The deadly coronavirus outbreak has people across America missing work, leaving them unable to pay their bills, or even buy food. Politicians have been squabbling over the exact amount of money that should be sent to each American as part of a stimulus package to relieve some of that strife, and that has Adam Schiff flat-out angry.
Republicans, as per the usual, are more worried about corporations than blue collar Americans who keep the economy striving, and Schiff is pissed off about it.
Schiff tweeted Monday morning:
We need to put families first, not corporations. A $500 billion slush fund where states have to compete with big businesses? Controlled by Secretary Mnuchin with no oversight, transparency, or protections for taxpayers? That should be unacceptable to everyone.
We need to put families first, not corporations.
A $500 billion slush fund where states have to compete with big businesses?
Controlled by Secretary Mnuchin with no oversight, transparency, or protections for taxpayers?
That should be unacceptable to everyone. https://t.co/BsJwjgOCy9
— Adam Schiff (@RepAdamSchiff) March 23, 2020
According to CBS News:
A procedural vote to move forward with the nearly $2 trillion economic stimulus package failed in the Senate on Sunday, sending lawmakers back to the negotiating table as they rush to support American families and businesses reeling from the coronavirus pandemic.
Democrats blocked Republicans from reaching the 60 votes needed to clear the procedural hurdle, and the absence of several senators self-quarantining due to the coronavirus sidelined several Republicans.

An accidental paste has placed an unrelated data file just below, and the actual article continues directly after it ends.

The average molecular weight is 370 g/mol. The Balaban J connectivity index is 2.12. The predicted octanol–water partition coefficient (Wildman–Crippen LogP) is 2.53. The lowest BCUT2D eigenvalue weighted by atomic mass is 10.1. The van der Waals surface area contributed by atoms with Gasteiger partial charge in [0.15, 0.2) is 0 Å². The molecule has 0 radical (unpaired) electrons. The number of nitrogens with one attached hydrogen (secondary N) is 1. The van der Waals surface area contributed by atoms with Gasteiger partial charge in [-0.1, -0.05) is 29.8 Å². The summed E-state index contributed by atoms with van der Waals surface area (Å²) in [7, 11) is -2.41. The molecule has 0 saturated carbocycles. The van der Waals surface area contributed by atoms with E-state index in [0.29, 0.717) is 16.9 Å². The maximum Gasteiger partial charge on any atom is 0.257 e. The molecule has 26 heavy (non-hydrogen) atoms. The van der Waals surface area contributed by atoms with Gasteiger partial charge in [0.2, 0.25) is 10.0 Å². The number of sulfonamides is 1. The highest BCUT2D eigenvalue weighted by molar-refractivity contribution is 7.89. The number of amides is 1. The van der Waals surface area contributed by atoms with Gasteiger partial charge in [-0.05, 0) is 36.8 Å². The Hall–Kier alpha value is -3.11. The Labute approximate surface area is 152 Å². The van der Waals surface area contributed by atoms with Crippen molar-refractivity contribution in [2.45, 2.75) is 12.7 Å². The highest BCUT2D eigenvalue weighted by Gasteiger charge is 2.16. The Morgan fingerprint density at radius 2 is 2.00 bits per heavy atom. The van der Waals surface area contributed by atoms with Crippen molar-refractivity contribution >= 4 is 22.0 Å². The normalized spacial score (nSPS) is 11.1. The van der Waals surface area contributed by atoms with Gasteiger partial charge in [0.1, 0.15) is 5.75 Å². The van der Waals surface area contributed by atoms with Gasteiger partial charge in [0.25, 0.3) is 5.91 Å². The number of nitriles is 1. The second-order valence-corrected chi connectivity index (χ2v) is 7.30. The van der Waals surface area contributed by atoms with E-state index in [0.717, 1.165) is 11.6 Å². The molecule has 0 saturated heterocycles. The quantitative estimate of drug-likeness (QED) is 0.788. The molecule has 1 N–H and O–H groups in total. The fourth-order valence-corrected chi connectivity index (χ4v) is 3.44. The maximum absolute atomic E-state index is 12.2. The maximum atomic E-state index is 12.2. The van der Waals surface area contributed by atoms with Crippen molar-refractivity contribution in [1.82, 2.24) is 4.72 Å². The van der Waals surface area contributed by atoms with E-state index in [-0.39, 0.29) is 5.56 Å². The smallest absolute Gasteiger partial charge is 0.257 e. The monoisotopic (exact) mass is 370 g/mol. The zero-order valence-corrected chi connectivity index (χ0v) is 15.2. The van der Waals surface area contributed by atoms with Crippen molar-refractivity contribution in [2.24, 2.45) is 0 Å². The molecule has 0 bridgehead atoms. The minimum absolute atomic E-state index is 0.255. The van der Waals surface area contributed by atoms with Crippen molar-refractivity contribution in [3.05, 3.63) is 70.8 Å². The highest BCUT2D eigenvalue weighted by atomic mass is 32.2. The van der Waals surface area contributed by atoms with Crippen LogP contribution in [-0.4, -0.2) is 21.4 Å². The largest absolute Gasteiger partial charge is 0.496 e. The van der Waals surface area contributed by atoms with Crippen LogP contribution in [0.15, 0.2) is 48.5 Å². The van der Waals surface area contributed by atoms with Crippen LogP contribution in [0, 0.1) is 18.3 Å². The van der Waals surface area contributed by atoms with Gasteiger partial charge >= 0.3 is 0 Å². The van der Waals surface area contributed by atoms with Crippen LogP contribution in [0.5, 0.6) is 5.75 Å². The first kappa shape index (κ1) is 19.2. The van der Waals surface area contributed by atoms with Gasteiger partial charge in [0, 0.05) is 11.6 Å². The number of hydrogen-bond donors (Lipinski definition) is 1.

Futures for the S&P 500 fell by 5%, the AP reported, triggering a halt in trading.
McConnell flipped out over the lack of speed with which Democrats are acting to get the stimulus bill passed, saying Sunday:
“We’re fiddling here — fiddling with the emotions of the American people, fiddling with the markets, fiddling with our healthcare. The American people expect us to act tomorrow and I want everybody to fully understand if we aren’t able to act tomorrow it will be because of our colleagues on the other side continuing to dither when the country expects us to come together and address this problem.”
Schumer explained the delay clearly, stating that the proposal, as it stands, is a:
“corporate bailout with no protections for workers and virtually no oversight.”
People responding to Schiff’s tweet weren’t exactly shocked at Schiff’s accusations because they’ve seen this play out before. Even democratic leaders have taken care of Wall Street before citizens of the country, so it was no surprise whatsoever.
Check out the top comments left on Schiff’s tweet below: